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Flag of Guatemala
Map of Guatemala
Introduction Guatemala
The Mayan civilization flourished in Guatemala and surrounding regions during the first millennium A.D. After almost three centuries as a Spanish colony, Guatemala won its independence in 1821. During the second half of the 20th century, it experienced a variety of military and civilian governments, as well as a 36-year guerrilla war. In 1996, the government signed a peace agreement formally ending the conflict, which had left more than 100,000 people dead and had created some 1 million refugees.
Geography Guatemala
Central America, bordering the North Pacific Ocean, between El Salvador and Mexico, and bordering the Gulf of Honduras (Caribbean Sea) between Honduras and Belize
Geographic coordinates:
15 30 N, 90 15 W
Map references:
Central America and the Caribbean
total: 108,890 sq km
land: 108,430 sq km
water: 460 sq km
Area - comparative:
slightly smaller than Tennessee
Land boundaries:
total: 1,687 km
border countries: Belize 266 km, El Salvador 203 km, Honduras 256 km, Mexico 962 km
400 km
Maritime claims:
territorial sea: 12 nm
exclusive economic zone: 200 nm
continental shelf: 200-m depth or to the depth of exploitation
tropical; hot, humid in lowlands; cooler in highlands
mostly mountains with narrow coastal plains and rolling limestone plateau
Elevation extremes:
lowest point: Pacific Ocean 0 m
highest point: Volcan Tajumulco 4,211 m
Natural resources:
petroleum, nickel, rare woods, fish, chicle, hydropower
Land use:
arable land: 13.22%
permanent crops: 5.6%
other: 81.18% (2005)
Irrigated land:
1,300 sq km (2003)
Natural hazards:
numerous volcanoes in mountains, with occasional violent earthquakes; Caribbean coast extremely susceptible to hurricanes and other tropical storms
Environment - current issues:
deforestation in the Peten rainforest; soil erosion; water pollution
Environment - international agreements:
party to: Antarctic Treaty, Biodiversity, Climate Change, Climate Change-Kyoto Protocol, Desertification, Endangered Species, Environmental Modification, Hazardous Wastes, Law of the Sea, Marine Dumping, Ozone Layer Protection, Ship Pollution, Wetlands, Whaling
signed, but not ratified: none of the selected agreements
Geography - note:
no natural harbors on west coast
People Guatemala
12,293,545 (July 2006 est.)
Age structure:
0-14 years: 41.1% (male 2,573,359/female 2,479,098)
15-64 years: 55.5% (male 3,353,630/female 3,468,184)
65 years and over: 3.4% (male 194,784/female 224,490) (2006 est.)
Median age:
total: 18.9 years
male: 18.5 years
female: 19.4 years (2006 est.)
Population growth rate:
2.27% (2006 est.)
Birth rate:
29.88 births/1,000 population (2006 est.)
Death rate:
5.2 deaths/1,000 population (2006 est.)
Net migration rate:
-1.94 migrant(s)/1,000 population (2006 est.)
Sex ratio:
at birth: 1.05 male(s)/female
under 15 years: 1.04 male(s)/female
15-64 years: 0.97 male(s)/female
65 years and over: 0.87 male(s)/female
total population: 0.99 male(s)/female (2006 est.)
Infant mortality rate:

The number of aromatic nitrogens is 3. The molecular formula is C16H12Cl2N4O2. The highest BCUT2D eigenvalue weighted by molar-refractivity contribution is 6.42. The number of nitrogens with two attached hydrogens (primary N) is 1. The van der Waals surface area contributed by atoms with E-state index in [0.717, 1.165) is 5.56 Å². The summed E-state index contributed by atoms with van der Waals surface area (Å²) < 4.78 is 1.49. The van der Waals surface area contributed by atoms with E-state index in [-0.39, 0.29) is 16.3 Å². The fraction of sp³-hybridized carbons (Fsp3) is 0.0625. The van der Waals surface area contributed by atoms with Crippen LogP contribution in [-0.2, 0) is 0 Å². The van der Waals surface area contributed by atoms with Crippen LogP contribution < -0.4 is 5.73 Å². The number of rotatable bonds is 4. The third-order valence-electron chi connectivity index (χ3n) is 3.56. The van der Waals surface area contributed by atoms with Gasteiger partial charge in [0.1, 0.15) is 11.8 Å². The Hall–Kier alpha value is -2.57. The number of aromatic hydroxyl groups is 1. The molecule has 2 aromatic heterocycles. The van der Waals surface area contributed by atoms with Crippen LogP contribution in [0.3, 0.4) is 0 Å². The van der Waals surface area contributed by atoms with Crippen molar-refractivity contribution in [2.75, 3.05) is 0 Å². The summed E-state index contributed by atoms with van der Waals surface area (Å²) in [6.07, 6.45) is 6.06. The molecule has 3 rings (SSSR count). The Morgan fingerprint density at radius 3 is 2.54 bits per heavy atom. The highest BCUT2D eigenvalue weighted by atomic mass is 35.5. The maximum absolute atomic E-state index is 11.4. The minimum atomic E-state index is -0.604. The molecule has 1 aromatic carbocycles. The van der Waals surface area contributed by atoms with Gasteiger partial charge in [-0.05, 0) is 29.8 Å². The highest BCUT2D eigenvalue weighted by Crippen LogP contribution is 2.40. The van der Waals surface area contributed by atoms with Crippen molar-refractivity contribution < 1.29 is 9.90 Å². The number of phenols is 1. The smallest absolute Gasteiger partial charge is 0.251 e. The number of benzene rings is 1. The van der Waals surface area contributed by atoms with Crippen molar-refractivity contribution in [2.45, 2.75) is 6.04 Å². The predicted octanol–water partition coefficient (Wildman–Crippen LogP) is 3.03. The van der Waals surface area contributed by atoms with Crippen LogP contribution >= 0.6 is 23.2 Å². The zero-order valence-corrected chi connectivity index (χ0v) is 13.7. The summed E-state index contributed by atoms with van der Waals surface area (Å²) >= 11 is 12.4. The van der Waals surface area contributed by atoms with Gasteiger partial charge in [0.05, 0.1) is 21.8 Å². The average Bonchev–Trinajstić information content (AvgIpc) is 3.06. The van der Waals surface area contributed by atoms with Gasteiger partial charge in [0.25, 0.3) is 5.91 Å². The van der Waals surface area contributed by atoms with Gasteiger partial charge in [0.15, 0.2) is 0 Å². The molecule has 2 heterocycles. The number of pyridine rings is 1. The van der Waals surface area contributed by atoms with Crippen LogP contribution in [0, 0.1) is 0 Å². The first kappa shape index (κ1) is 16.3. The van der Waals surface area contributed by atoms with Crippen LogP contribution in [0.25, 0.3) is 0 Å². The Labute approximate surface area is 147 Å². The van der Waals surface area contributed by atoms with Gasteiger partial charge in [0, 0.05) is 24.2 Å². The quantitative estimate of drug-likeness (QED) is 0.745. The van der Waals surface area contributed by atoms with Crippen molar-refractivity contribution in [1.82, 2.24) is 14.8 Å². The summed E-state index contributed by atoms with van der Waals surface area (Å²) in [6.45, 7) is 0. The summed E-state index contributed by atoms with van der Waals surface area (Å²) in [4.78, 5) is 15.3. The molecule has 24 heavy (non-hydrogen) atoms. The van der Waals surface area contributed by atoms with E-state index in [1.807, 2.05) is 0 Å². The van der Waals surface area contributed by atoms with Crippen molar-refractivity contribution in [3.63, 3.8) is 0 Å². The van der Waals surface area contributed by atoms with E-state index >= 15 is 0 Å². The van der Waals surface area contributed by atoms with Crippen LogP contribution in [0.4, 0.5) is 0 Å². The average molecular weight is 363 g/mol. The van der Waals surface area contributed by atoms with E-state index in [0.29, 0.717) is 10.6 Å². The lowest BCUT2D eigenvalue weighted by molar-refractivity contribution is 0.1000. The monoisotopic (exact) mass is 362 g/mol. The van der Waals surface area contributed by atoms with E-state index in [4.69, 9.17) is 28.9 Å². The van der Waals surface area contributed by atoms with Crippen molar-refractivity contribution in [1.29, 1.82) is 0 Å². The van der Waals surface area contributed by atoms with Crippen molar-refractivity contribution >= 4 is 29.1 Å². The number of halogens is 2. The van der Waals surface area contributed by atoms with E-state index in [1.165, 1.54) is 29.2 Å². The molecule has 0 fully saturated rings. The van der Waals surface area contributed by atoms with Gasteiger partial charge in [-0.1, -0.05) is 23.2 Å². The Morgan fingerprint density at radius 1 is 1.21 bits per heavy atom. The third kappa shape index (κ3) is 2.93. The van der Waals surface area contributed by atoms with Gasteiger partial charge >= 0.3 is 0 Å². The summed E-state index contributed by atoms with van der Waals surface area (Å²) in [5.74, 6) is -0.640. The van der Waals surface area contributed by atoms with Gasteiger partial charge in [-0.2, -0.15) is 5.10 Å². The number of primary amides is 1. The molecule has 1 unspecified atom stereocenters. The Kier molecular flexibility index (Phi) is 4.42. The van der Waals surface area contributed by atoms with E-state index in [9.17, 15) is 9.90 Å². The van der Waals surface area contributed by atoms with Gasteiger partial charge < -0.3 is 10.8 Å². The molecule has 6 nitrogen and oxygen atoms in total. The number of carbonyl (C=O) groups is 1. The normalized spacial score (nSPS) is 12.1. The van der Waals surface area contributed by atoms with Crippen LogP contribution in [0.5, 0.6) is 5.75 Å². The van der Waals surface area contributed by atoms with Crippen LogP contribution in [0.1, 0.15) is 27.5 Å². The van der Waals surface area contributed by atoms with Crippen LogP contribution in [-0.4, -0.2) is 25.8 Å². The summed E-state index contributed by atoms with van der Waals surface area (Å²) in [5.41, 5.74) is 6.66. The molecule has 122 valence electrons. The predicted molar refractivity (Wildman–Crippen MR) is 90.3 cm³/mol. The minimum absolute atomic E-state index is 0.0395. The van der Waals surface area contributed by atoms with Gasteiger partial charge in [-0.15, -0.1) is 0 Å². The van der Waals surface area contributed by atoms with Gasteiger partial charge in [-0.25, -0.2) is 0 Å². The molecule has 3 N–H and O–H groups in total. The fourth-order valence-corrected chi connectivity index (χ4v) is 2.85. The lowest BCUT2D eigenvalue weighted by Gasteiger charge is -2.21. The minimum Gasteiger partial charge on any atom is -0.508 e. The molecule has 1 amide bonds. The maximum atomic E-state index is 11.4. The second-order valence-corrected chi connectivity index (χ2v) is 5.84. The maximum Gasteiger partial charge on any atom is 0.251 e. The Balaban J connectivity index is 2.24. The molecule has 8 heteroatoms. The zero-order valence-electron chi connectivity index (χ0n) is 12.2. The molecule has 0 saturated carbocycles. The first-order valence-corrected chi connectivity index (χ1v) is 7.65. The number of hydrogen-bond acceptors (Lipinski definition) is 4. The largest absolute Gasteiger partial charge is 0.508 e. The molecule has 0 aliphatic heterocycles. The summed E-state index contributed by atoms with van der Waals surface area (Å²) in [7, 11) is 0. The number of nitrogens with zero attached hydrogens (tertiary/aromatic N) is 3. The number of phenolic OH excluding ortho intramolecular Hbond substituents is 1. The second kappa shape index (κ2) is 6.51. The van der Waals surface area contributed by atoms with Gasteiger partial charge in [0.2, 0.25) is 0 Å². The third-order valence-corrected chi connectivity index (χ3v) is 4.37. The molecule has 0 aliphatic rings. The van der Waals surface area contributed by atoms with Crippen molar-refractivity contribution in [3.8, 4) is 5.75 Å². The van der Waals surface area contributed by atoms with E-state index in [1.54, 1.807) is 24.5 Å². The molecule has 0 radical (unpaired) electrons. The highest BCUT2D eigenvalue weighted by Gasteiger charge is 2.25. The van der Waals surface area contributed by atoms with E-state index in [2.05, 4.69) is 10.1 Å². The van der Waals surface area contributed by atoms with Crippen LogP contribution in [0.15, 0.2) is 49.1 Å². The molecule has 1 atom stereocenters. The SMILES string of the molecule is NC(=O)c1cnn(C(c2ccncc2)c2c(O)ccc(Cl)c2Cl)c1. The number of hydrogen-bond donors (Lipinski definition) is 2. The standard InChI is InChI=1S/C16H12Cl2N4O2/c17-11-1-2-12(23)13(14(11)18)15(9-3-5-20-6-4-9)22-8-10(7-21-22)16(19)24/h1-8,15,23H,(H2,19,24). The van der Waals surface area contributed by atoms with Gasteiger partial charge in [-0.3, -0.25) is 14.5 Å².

total: 30.94 deaths/1,000 live births
male: 33.55 deaths/1,000 live births
female: 28.2 deaths/1,000 live births (2006 est.)
Life expectancy at birth:
total population: 69.38 years
male: 67.65 years
female: 71.18 years (2006 est.)
Total fertility rate:
3.82 children born/woman (2006 est.)
HIV/AIDS - adult prevalence rate:
1.1% (2003 est.)
HIV/AIDS - people living with HIV/AIDS:
78,000 (2003 est.)
HIV/AIDS - deaths:
5,800 (2003 est.)
noun: Guatemalan(s)
adjective: Guatemalan
Ethnic groups:
Mestizo (mixed Amerindian-Spanish - in local Spanish called Ladino) and European 59.4%, K'iche 9.1%, Kaqchikel 8.4%, Mam 7.9%, Q'eqchi 6.3%, other Mayan 8.6%, indigenous non-Mayan 0.2%, other 0.1% (2001 census)
Roman Catholic, Protestant, indigenous Mayan beliefs
Spanish 60%, Amerindian languages 40% (23 officially recognized Amerindian languages, including Quiche, Cakchiquel, Kekchi, Mam, Garifuna, and Xinca)
definition: age 15 and over can read and write
total population: 70.6%
male: 78%
female: 63.3% (2003 est.)
Government Guatemala
Country name:
conventional long form: Republic of Guatemala
conventional short form: Guatemala
local long form: Republica de Guatemala
local short form: Guatemala
Government type:
constitutional democratic republic
name: Guatemala
geographic coordinates: 14 38 N, 90 31 W
time difference: UTC-6 (1 hour behind Washington, DC during Standard Time)
daylight saving time: +1hr, begins last Sunday in April; ends last Friday in September; note - there is no DST planned for 2007-2009
Administrative divisions:
22 departments (departamentos, singular - departamento); Alta Verapaz, Baja Verapaz, Chimaltenango, Chiquimula, El Progreso, Escuintla, Guatemala, Huehuetenango, Izabal, Jalapa, Jutiapa, Peten, Quetzaltenango, Quiche, Retalhuleu, Sacatepequez, San Marcos, Santa Rosa, Solola, Suchitepequez, Totonicapan, Zacapa
15 September 1821 (from Spain)
National holiday:
Independence Day, 15 September (1821)
31 May 1985, effective 14 January 1986; note - suspended 25 May 1993 by former President Jorge SERRANO; reinstated 5 June 1993 following ouster of president; amended November 1993
Legal system:
civil law system; judicial review of legislative acts; has not accepted compulsory ICJ jurisdiction
18 years of age; universal; note - active duty members of the armed forces may not vote and are restricted to their barracks on election day
Executive branch:
chief of state: President Oscar Jose Rafael BERGER Perdomo (since 14 January 2004); Vice President Eduardo STEIN Barillas (since 14 January 2004); note - the president is both the chief of state and head of government